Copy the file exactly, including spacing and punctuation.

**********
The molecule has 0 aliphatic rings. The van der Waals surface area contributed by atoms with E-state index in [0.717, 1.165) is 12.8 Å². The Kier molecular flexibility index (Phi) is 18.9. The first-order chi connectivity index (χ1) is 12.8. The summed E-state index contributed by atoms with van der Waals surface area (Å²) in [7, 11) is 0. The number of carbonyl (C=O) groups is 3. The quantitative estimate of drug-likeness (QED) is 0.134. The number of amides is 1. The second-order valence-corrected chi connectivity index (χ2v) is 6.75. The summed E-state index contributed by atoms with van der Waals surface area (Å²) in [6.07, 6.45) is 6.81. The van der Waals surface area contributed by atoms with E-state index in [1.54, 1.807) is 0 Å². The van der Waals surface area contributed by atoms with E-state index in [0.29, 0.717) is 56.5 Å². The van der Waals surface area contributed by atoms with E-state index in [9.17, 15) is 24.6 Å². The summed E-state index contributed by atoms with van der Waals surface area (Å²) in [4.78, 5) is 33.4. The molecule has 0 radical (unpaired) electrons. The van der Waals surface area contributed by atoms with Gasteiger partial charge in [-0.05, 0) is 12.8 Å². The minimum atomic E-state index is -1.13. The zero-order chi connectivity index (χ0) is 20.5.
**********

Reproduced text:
The molecule has 0 aliphatic rings. The van der Waals surface area contributed by atoms with E-state index in [0.717, 1.165) is 12.8 Å². The Kier molecular flexibility index (Phi) is 18.9. The first-order chi connectivity index (χ1) is 12.8. The summed E-state index contributed by atoms with van der Waals surface area (Å²) in [7, 11) is 0. The number of carbonyl (C=O) groups is 3. The quantitative estimate of drug-likeness (QED) is 0.134. The number of amides is 1. The second-order valence-corrected chi connectivity index (χ2v) is 6.75. The summed E-state index contributed by atoms with van der Waals surface area (Å²) in [6.07, 6.45) is 6.81. The van der Waals surface area contributed by atoms with E-state index in [1.54, 1.807) is 0 Å². The van der Waals surface area contributed by atoms with E-state index in [0.29, 0.717) is 56.5 Å². The van der Waals surface area contributed by atoms with E-state index in [9.17, 15) is 24.6 Å². The summed E-state index contributed by atoms with van der Waals surface area (Å²) in [4.78, 5) is 33.4. The molecule has 0 radical (unpaired) electrons. The van der Waals surface area contributed by atoms with Gasteiger partial charge in [-0.05, 0) is 12.8 Å². The minimum atomic E-state index is -1.13. The zero-order chi connectivity index (χ0) is 20.5.